A few Southern states have low rates as well. Arkansas had 0.4 deaths per one million residents; Georgia had 0.27. And Missouri posted one of the lowest arrest-related rates in the nation, at 0.6 per million.
The Geography of Felons Killed by Police
The second set of maps cover felons killed by police. These data are from the FBI’s Uniform Crime Reports for 2012, the most recent year available. These figures, too, are problematic. The FBI’s data is self-reported and not all police departments participate in the reporting process. The data only capture the deaths of those who were convicted of or were in the process of carrying out a felony. Furthermore, as Fischer-Baum points out, "unjustifiable homicide by police" is not a classification, so deaths like that of Michael Brown might not be counted. Also, a number of states – New York, for instance – have zeroes entered, suggesting there are missing values and serious under-reporting.
The third map, above, charts the total number of felons killed by police by state in 2012. Again, the Southwest and West Coast have the highest levels of police killings. California tops the list with 114, followed by Texas (54), Pennsylvania (29), Arizona (27) and Georgia (20). Missouri falls into the upper band of states, with 11 police killings of felons, below New Jersey (13) and above Michigan (10).
The fourth map, below, shows the number of felons killed by police per one million people, again controlling for population. Once again, Southwestern states have the largest concentrations. Arizona leads with 4.2 deaths per million, followed by Maryland (3.3), California (3.0) and Nevada (2.9).
On the opposite end of the spectrum, there are low concentrations throughout the Upper Great Lakes. The states with the least killings per one million residents were Ohio (0.3), Connecticut (0.3), Mississippi (0.3) and Utah (0.4). Missouri, with 1.8 felons killed by police per million people, again falls in the middle of the pack.
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There are similarities and differences between the two sets of maps. The Southwest and West Coast have relatively high values according to both measures. Conversely, Mississippi, Minnesota, and Kentucky have relatively low levels of both.
Still, differences persist. The Sunbelt, which fares far worse on arrest-related deaths, does not have nearly the same level of police killings of felons. The Northeast does better on arrest-related deaths than police killings, with Pennsylvania, Maryland, and Vermont all scoring higher on the rate of felons killed by police. There is a particularly drastic change that occurs between the two maps in the Deep South and lower Midwest. Missouri, Tennessee, and Georgia have low levels of arrest related deaths per million, but rise to the top on felons killed by police.
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The divergences on these maps highlight the need for better data on people killed by police. Knowing how many Americans are killed by police officers is important far beyond the outcry over the case of Michael Brown. A 2003 American Journal of Public Health study notes that the perception that someone was killed by police officers or by government agents has been the spark for “almost every major civil insurrection that has occurred in the United States in the past century.” Such incidents can and often do precipitate even more injuries and deaths, and cost their communities dearly, both economically and socially. When people no longer trust the police to handle things nonviolently, the study further points out, they are much less likely to cooperate with them or even to report crime at all. "The ability to accurately assess the incidence and characteristics of justifiable homicides committed by police officers is central to the development and evaluation of policies that promote public health and safety," the report concludes.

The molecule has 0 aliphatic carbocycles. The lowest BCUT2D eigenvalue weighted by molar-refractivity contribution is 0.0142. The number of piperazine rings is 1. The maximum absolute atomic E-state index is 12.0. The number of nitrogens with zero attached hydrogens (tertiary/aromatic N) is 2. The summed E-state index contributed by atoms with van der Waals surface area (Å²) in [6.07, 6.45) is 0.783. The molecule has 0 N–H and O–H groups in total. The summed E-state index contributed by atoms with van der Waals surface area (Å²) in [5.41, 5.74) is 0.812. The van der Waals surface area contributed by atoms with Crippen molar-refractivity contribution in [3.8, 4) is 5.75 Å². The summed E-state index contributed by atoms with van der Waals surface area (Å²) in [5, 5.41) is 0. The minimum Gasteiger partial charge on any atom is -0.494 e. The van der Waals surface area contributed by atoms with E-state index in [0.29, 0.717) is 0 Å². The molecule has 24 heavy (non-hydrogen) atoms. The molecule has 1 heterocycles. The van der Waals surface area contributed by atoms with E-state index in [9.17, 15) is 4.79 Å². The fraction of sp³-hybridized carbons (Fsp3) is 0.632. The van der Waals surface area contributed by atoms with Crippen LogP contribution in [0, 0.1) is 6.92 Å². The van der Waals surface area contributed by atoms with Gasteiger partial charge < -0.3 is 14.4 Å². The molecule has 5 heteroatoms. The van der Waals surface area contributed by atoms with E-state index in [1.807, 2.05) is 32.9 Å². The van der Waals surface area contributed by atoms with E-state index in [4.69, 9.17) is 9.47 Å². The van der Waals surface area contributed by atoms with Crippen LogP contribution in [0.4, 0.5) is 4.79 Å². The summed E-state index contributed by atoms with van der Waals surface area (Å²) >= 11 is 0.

Meanwhile, some journalists are trying to fill in the gaps in data on their own. At Deadspin, writers are crowdsourcing data collection by asking readers to use Google’s search tools to find and submit shooting deaths via a special public submission form.
The bottom line: We need complete and transparent data on Americans who die in the custody or at the hands of police. Crime data is notoriously problematic, with under-reporting a common occurrence. But we are talking about people dying while under arrest or at the hands of police – very different from a random, simple, nonviolent crime, like somebody stealing a bicycle. The prospect of the state killing its own people is a very serious one. And the U.S. must mandate reporting of all such incidents, collecting and publishing detailed accounts of how, why and when these killings have occurred.
Only when we have that information can we even begin to pinpoint the problems within our justice system – and to begin the process of fixing them.